Before I started this blog, I figured I better run the idea past NYU Law’s dean, Richard Revesz. Perhaps he wouldn’t think restaurant reviews fit well with the rest of what we do on the Law School website. But I’d barely gotten the explanation out of my mouth, when Ricky asked, “Do you and I get to go to lunch?”
“Sure,” I said.
“Okay, we’ll go to the Spotted Pig,” he declared, and then rhapsodized about their burger.
Since opening at the corner of West 11th and Washington Streets in 2004, the Spotted Pig has earned boatloads of buzz and a steady string of accolades, including regular one-star ratings from Michelin. That’s a reason to recommend it – and a reason not to. “A gastropub as gastromelee, the Spotted Pig may be Manhattan’s most uncomfortable, unforgiving trough,” Frank Bruni wrote in the Times in 2006. “It doesn’t take reservations. The wait for a table on a weekend night can be two hours long, and sometimes the only place to wait is the sidewalk.” Still, Bruni noted, “There’s an expert kitchen in the eye of this storm. … Skip brunch. Go for lunch if all possible — it’s the least mobbed meal.”
That’s what Ricky and I did when I was finally able to get onto his lunch calendar. (Somehow things like faculty hiring, fundraising, and various other deanly duties kept taking priority.) We set forth from Van Hall early, aiming to beat the out-of-town tourists, who can pack the Spotted Pig even for a weekday lunch. I felt like a bit of a tourist myself, with Ricky as my guide, as we walked briskly through the West Village. “This place has great fries,” he said, striding past a location too quickly for me to note its name. Nodding toward Mary’s Fish Camp on Charles Street, he commented on the intellectual property litigation that has broken out in New York over lobster rolls.
In October, Ricky announced that he would step down as dean at the end of the current academic year. Anyone applying for the position had better be prepared to eat out a lot. Ricky said he couldn’t remember that last time he’d had a non-working lunch, and that breakfasts and dinners are frequently on-the-job occasions, too. As I would learn at the Spotted Pig, this has not turned him into one of those people who only grazes so he can keep up the pace.
I barely glanced at the menu, having decided to follow Ricky’s recommendation of the burger. That, I figured, deserved as much deference as would his cost-benefit analysis of an environmental regulation. After all, Ricky told me he ate beef twice a day while growing up in Argentina. But my deference should have gone further. Like Ricky, I ordered my burger topped with Roquefort cheese. But while he asked for his to be cooked medium rare, the waitress gave me one of those spiels that spooked me into medium, and that was a mistake, because it arrived closer to well done. Still, it was delicious – a reminder of how lacking in flavor most hamburgers served elsewhere are.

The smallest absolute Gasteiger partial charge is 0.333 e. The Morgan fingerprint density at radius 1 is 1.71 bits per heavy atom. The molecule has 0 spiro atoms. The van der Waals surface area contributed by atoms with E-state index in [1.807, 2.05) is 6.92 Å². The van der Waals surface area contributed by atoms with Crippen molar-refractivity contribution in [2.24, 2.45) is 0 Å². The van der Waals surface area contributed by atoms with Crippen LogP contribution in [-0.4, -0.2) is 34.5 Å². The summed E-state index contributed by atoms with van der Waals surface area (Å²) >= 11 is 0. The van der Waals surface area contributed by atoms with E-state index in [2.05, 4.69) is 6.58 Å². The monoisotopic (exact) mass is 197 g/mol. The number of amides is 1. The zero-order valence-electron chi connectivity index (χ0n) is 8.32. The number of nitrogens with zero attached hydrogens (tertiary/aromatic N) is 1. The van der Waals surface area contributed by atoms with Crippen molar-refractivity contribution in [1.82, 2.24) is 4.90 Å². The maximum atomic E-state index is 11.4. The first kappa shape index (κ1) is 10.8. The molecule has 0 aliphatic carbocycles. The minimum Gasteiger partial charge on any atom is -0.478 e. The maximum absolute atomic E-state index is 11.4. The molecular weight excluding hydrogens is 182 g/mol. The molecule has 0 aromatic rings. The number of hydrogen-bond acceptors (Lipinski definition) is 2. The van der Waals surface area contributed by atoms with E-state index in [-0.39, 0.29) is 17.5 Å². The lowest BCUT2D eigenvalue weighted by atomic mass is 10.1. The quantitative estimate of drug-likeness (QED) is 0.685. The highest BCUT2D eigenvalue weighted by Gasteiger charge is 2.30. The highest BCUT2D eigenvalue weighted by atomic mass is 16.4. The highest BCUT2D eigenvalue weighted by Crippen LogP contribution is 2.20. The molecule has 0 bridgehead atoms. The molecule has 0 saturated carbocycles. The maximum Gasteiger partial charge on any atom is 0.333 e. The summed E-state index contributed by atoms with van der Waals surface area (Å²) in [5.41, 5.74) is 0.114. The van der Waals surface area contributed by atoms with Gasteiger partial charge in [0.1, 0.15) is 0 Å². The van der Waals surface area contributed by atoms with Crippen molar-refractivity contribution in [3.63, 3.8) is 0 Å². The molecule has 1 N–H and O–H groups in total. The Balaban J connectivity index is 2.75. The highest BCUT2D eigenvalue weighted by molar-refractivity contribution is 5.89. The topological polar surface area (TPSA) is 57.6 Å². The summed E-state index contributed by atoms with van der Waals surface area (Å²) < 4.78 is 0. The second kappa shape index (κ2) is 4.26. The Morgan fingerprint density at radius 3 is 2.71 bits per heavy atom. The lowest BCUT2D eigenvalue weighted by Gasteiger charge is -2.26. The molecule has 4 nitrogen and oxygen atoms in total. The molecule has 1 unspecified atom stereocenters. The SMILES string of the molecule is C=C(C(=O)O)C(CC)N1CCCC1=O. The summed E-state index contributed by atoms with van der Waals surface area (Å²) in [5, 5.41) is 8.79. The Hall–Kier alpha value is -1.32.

The burgers each came with a giant mound of shoestring fries, which, Ricky pointed out, were studded with crispy slivers of garlic. He polished his off, and while I couldn’t quite do the same, once our plates were cleared, I was sure we were out of both room and time. Then I noticed Ricky casting his eye toward a table next to us, where some other diners had just been served a wedge of flourless chocolate cake so dark and dense, I think light bent around the plate it was sitting on.
We ordered a piece to share, and after I’d had a couple of bites, Ricky asked me, “Is it good, or just intense?” I paused and reflected. “It’s good and intense,” I replied. He had a bite. “Yes,” he agreed, “good and intense,” and we demolished the rest.
Someday, perhaps, someone will study the correlation between the calories the leader of an academic institution consumes and the funds he or she raises. Ricky’s record on both fronts is prodigious – during his deanship, he has brought more than $500 million into NYU Law’s coffers. But I did get some insight into how the calories get burned off: When we got back to Van Hall, Ricky, who is extremely trim, did as he always does — he bypassed the elevator and took the stairs up to his fourth floor office.